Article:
Have a lovely day! 🙂

  5. Carradee said:


    And what are those of us who work on multiple books at the same time to do with that clause? I wouldn’t even be able to be published with that company, if that clause were present; I’d have violated the terms before the fact.

    *scratches head*

    I’m not sure what the point of that clause would be, either. What if the writer’s slow, so he would have to start a new one immediately to have the book done after a (somewhat decent) interval?

    Let us know how that goes! 😀


  6. Anonymous said:

    Off the shizzle my nizzle. Hang that in the barn with the rest of the hizzle-dizzle. Shiznik on the wizzle-wizzle. Off the hook off the chain and on the downlow n dirty. Macmillan gots to step off an get with the program, get with the now and change they papers to fit with the agent with the mostest, Agent Kizzle Nizzle.


  7. Beth said:

    That’s astonishing. I’m acquainted with at least one author who keeps a number of books on the back burner, and works on them when the mood strikes. This clause would dictate what she could and couldn’t do with her creative energy. Yeesh.

  8. spyscribbler said:

    Hah! That’s hilarious. What do they do, come to your house, open your laptop, and make sure you’re working on nothing but their book?

    Kinda hard to enforce, isn’t it? Goodness. When I’m almost done with one story, the only way I get through it is to start piddling with a new one.

  9. Anonymous said:

    Does this mean I wouldn’t be able to keep up with my epic “Ass Monkeys of the Great Plains” while working with Macmillan? I’ve been writing A.M.o.t.G.P. since I was fourteen. Twenty years and nine hundred seventy-five thousand words later, I find writing in A.M.o.t.G.P. to be very therapeutic (stops the voices in my head very nicely). I’m horrified to think that a bunch of pencil-pushing gerbil-minds would wish to take that away from me.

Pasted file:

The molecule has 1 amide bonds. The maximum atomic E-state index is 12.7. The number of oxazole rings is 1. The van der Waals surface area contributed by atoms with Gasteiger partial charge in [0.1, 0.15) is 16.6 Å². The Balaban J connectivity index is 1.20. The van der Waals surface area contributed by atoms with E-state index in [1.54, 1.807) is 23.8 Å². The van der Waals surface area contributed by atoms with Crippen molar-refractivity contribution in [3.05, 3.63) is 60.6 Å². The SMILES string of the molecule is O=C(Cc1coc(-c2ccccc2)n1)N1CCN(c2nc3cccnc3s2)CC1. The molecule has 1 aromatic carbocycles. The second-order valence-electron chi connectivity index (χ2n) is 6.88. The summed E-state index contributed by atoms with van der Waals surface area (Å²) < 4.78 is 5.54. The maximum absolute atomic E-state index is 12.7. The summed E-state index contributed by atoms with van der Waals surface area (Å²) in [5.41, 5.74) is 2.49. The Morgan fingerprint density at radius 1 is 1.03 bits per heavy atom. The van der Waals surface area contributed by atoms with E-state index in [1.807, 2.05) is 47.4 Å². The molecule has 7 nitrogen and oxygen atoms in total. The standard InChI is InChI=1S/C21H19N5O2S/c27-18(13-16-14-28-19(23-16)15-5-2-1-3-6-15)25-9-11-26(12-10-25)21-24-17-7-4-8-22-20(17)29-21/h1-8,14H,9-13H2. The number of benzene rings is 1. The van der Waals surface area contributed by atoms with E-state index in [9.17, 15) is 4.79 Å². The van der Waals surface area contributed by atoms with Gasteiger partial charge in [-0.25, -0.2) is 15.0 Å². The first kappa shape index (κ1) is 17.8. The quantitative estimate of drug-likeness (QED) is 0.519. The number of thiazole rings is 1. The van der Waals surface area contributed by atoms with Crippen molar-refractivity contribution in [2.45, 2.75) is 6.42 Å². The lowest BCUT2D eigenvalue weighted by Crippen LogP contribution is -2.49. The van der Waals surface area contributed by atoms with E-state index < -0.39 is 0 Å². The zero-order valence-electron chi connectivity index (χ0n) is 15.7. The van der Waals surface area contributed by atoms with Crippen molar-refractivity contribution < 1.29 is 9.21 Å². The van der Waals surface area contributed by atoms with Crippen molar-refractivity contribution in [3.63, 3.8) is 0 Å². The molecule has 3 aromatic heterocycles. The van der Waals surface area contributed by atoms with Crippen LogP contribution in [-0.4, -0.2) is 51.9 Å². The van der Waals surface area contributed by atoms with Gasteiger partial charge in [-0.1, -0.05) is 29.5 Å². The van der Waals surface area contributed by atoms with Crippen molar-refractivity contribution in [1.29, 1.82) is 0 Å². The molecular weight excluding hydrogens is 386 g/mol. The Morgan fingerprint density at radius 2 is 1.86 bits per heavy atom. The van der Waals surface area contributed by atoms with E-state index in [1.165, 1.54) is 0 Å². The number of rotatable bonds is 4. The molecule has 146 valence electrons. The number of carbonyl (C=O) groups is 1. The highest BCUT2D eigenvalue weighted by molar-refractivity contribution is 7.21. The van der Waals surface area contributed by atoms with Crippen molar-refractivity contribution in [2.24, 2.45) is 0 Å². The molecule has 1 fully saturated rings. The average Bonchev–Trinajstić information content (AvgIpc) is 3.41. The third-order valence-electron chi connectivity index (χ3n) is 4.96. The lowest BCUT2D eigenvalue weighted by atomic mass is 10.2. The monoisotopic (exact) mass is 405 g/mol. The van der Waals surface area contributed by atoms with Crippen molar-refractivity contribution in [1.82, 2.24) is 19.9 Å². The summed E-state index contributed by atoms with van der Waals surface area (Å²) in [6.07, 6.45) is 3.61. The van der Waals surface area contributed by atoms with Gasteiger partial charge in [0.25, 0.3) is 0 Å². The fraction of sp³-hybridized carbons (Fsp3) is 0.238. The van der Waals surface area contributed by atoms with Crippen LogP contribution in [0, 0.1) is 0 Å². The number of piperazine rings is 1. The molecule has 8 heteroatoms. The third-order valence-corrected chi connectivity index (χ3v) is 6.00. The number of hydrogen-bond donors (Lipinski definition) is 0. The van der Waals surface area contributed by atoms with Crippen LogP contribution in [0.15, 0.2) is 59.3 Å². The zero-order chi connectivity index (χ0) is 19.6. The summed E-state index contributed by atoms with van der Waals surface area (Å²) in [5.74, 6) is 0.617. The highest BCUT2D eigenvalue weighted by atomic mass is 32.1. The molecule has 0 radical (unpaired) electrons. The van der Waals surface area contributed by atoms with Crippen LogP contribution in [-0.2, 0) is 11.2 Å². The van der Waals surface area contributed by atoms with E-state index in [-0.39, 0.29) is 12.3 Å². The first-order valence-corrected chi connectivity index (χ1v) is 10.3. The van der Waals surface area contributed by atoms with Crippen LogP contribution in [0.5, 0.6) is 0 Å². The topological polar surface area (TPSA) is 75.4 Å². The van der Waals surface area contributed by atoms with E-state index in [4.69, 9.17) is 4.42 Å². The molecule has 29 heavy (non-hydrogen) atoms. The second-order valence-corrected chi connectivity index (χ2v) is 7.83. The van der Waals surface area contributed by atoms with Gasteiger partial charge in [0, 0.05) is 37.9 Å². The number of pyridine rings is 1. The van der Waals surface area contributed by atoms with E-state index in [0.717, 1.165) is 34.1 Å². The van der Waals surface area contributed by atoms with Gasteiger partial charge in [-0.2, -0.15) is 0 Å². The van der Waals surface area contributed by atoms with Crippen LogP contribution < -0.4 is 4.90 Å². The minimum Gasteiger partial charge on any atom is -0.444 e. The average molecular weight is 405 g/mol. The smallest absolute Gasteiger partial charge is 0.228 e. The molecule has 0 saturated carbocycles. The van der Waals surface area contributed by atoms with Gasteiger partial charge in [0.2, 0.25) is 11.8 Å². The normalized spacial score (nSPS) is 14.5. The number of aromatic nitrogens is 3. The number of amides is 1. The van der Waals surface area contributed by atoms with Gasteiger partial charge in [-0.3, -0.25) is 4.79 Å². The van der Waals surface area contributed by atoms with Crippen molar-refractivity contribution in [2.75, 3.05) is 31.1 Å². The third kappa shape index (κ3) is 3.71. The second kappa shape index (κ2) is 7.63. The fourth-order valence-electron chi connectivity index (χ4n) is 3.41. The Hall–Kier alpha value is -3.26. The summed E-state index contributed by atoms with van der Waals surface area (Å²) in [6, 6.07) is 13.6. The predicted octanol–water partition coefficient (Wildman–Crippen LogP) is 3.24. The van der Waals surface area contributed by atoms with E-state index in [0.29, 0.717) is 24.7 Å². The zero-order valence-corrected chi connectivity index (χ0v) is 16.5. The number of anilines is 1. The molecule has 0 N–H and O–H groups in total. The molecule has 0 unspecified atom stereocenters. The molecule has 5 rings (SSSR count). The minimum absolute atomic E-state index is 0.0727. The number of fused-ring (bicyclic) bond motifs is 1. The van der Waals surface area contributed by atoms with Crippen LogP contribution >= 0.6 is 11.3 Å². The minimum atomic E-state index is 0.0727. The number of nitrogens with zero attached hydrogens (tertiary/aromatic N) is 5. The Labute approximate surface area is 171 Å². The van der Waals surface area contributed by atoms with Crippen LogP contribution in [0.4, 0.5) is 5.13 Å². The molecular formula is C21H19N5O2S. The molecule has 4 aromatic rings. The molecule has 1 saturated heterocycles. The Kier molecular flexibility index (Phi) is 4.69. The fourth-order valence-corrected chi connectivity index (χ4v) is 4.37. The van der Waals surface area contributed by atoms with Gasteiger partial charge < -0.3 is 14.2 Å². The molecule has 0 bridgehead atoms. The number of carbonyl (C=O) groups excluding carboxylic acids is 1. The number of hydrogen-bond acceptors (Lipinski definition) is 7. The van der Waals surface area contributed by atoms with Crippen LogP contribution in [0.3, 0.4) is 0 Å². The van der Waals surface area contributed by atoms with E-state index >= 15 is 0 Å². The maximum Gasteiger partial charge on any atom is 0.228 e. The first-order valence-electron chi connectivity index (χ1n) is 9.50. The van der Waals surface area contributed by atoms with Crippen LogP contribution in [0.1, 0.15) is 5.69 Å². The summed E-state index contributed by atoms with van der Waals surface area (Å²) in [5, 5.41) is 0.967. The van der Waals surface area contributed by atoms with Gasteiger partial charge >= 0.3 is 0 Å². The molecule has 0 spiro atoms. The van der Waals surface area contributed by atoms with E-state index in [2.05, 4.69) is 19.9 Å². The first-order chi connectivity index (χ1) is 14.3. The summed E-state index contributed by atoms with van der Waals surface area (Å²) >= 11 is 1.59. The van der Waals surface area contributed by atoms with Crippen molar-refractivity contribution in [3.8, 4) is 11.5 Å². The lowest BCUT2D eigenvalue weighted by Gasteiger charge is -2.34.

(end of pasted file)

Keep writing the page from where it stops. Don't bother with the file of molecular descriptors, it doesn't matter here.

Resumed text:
Still looking for the right publisher on that one.

  10. Janny said:

    I can just picture it: the contract arrives with a secret electronic “eye” embedded in it, activated the moment it’s signed. Our unsuspecting author sits down at the laptop, opens up one of those *other* books that s/he is working on…and a giant blue arc shoots upward from the contract, through the file cabinet, and into the motherboard of the laptop. The Blue Screen of Death appears, followed by hysterical cackling from the speakers saying, “WE TOLD YOU!”

    Note that this reaction would not take place if the author is opening said laptop to check e-mail, write a letter to her mother, pay a bill, or shop online…because this contract device is INTELLIGENT (unlike that clause in the first place).

    Probably not that easily enforced–but certainly a phrase to strike terror into the hearts of newbies, and infuriate those of us who have a tad more experience. Yet another thing to flag and have my agent (when I get one!) take care of.

    In the meantime, watch out for those blue arcs…